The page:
From [20, 21], we know that we have a unique interpolant 𝑆(𝑥) of 𝑓 if 𝜑(𝑟) is a conditional positive definite RBF of order 𝑚. The commonly used RBFs are MQ, Gaussian, and compactly supported RBFs, see Table 1. The MQ has been found to provide the most accurate approximation in most of the applications of the RBFs [22]. For the MQ RBF, √𝜑(𝑟)=𝑟2+𝑐2, we have 𝑚=1. In this case and for the one-dimensional space, the linear basis function is given by 𝑝(𝑥)=1. Therefore, in one-dimensional and for the MQ approximation scheme, (2.2) yields the following expansion:𝑆(𝑥)=𝑁𝑗=1𝜆𝑗𝜑‖‖𝑥−𝑥𝑗‖‖+𝑐1,𝑥∈ℝ,(2.5) and (2.3) yields𝑁𝑗=1𝜆𝑗=0.(2.6) From this equation, we obtain𝜆1=−𝑁𝑗=2𝜆𝑗.(2.7) Substituting (2.7) into (2.5) yields𝑆(𝑥)=𝑁𝑗=2𝜆𝑗𝜑‖‖𝑥−𝑥𝑗‖‖‖‖−𝜑𝑥−𝑥1‖‖+𝑐1,𝑥∈ℝ,(2.8) or in the compact form, we obtain𝑆(𝑥)=𝑁𝑗=1𝜆𝑗𝑔𝑗(𝑥),𝑥∈ℝ,(2.9) where the basis functions 𝑔𝑗(𝑥) are given by𝑔1(𝑥)=1,𝑔𝑗‖‖(𝑥)=𝜑𝑥−𝑥𝑗‖‖‖‖−𝜑𝑥−𝑥1‖‖,𝑗=2,…,𝑁.(2.10)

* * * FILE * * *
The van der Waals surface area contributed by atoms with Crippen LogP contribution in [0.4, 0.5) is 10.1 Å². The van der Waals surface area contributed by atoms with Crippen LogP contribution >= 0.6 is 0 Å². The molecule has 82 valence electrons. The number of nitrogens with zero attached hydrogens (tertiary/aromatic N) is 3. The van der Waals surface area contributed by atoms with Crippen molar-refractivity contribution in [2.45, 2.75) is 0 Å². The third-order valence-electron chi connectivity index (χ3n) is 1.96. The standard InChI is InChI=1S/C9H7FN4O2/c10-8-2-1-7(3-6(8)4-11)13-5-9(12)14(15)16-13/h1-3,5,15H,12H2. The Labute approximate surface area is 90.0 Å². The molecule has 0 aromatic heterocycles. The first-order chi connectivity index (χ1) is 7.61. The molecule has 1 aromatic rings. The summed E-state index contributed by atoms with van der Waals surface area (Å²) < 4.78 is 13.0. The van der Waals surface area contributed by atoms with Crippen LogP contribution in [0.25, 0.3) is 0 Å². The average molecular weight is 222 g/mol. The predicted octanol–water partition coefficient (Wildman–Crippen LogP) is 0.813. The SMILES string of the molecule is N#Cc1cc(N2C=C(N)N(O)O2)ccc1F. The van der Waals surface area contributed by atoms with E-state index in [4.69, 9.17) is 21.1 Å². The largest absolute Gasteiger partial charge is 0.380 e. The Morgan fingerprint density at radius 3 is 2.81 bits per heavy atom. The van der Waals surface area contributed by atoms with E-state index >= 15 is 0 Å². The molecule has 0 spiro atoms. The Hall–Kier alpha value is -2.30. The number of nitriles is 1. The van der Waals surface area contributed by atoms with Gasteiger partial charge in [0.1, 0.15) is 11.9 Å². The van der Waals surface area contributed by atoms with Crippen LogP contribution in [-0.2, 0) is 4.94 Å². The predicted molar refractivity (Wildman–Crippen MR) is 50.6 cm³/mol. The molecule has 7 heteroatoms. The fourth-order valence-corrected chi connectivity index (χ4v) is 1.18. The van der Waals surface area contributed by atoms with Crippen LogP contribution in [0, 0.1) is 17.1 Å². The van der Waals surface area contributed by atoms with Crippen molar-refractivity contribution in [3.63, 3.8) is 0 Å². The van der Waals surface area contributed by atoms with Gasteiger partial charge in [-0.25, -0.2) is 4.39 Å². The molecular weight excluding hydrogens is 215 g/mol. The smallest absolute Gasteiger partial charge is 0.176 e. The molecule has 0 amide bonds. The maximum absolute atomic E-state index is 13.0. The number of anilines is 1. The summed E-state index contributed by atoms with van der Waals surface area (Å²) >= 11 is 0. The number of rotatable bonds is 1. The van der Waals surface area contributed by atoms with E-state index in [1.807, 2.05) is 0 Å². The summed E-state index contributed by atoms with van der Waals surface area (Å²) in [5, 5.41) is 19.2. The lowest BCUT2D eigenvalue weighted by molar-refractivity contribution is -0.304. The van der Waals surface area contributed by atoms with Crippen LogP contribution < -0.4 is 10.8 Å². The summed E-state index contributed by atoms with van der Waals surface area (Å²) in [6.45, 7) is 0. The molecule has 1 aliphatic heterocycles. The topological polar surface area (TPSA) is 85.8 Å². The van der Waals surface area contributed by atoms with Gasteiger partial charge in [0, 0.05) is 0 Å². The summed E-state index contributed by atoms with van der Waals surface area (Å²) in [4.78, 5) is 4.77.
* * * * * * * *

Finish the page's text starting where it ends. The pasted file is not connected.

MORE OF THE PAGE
For more details about RBFs, see [23].

The variable 𝜀 in the MQ RBF, √𝜑(𝑟)=1+(𝜀𝑟)2, wherein 𝑐 is replaced by 1/𝜀, is known as the shape parameter controls the shape of the functions. The shape parameter 𝜀 influences the solution profoundly. Since the exact value of 𝜀 cannot be calculated, empirical studies have been made by researchers in the past to obtain a suitable value for the shape parameter 𝜀. There are many methods for choosing the optimal value of 𝜀, such as the brute force method [24] and the leave-one-out cross-validation (LOOCV) algorithm [25]. Some other methods for finding the optimal shape parameter were produced by Kansa and Hon [26], Hardy [27], and Franke [28].

In this paper, we use the value of the shape parameter that is suggested by Hardy [27]. Hardy suggested the value ∑𝑐=0.815𝑑,𝑑=𝑁𝑖=1𝑑𝑖𝑁,(2.11) where 𝑑𝑖 is the distance from the 𝑖th center to the nearest neighbor and 𝑁 is the number of centers.

3. Time Discretization